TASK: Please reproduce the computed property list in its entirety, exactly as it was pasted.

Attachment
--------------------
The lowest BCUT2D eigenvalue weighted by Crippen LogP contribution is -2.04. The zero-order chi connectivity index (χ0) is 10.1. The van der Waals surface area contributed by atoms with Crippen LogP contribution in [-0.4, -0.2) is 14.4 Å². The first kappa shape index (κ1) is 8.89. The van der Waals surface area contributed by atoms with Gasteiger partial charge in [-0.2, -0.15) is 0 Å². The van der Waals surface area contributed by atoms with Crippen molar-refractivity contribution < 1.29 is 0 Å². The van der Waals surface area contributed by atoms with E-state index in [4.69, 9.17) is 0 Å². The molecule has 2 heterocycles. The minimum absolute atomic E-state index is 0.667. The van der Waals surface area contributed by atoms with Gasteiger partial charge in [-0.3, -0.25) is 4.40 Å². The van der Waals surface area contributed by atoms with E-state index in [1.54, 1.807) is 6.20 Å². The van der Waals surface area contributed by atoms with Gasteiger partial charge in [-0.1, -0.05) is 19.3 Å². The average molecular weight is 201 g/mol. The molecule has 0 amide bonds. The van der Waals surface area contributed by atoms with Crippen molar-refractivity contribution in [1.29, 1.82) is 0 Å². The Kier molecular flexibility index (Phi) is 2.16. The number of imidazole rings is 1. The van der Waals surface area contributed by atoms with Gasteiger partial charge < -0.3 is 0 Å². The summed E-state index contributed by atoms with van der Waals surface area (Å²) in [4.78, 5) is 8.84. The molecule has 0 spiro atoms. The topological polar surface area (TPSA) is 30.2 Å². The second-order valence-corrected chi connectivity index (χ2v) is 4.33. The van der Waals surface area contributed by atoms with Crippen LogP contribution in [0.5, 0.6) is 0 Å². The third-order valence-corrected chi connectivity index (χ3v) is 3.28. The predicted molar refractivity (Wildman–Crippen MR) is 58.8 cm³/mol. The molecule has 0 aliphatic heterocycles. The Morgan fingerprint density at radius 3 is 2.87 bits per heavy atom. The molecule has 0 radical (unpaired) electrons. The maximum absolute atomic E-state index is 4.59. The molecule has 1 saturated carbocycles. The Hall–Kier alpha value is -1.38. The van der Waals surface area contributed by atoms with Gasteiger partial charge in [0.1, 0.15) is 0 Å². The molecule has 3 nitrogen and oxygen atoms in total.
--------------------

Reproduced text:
The lowest BCUT2D eigenvalue weighted by Crippen LogP contribution is -2.04. The zero-order chi connectivity index (χ0) is 10.1. The van der Waals surface area contributed by atoms with Crippen LogP contribution in [-0.4, -0.2) is 14.4 Å². The first kappa shape index (κ1) is 8.89. The van der Waals surface area contributed by atoms with Gasteiger partial charge in [-0.2, -0.15) is 0 Å². The van der Waals surface area contributed by atoms with Crippen molar-refractivity contribution < 1.29 is 0 Å². The van der Waals surface area contributed by atoms with E-state index in [4.69, 9.17) is 0 Å². The molecule has 2 heterocycles. The minimum absolute atomic E-state index is 0.667. The van der Waals surface area contributed by atoms with Gasteiger partial charge in [-0.3, -0.25) is 4.40 Å². The van der Waals surface area contributed by atoms with E-state index in [1.54, 1.807) is 6.20 Å². The van der Waals surface area contributed by atoms with Gasteiger partial charge in [-0.1, -0.05) is 19.3 Å². The average molecular weight is 201 g/mol. The molecule has 0 amide bonds. The van der Waals surface area contributed by atoms with Crippen molar-refractivity contribution in [1.29, 1.82) is 0 Å². The Kier molecular flexibility index (Phi) is 2.16. The number of imidazole rings is 1. The van der Waals surface area contributed by atoms with Gasteiger partial charge < -0.3 is 0 Å². The summed E-state index contributed by atoms with van der Waals surface area (Å²) in [4.78, 5) is 8.84. The molecule has 0 spiro atoms. The topological polar surface area (TPSA) is 30.2 Å². The second-order valence-corrected chi connectivity index (χ2v) is 4.33. The van der Waals surface area contributed by atoms with Crippen LogP contribution in [0.5, 0.6) is 0 Å². The third-order valence-corrected chi connectivity index (χ3v) is 3.28. The predicted molar refractivity (Wildman–Crippen MR) is 58.8 cm³/mol. The molecule has 0 aliphatic heterocycles. The Morgan fingerprint density at radius 3 is 2.87 bits per heavy atom. The molecule has 0 radical (unpaired) electrons. The maximum absolute atomic E-state index is 4.59. The molecule has 1 saturated carbocycles. The Hall–Kier alpha value is -1.38. The van der Waals surface area contributed by atoms with Gasteiger partial charge in [0.1, 0.15) is 0 Å². The molecule has 3 nitrogen and oxygen atoms in total.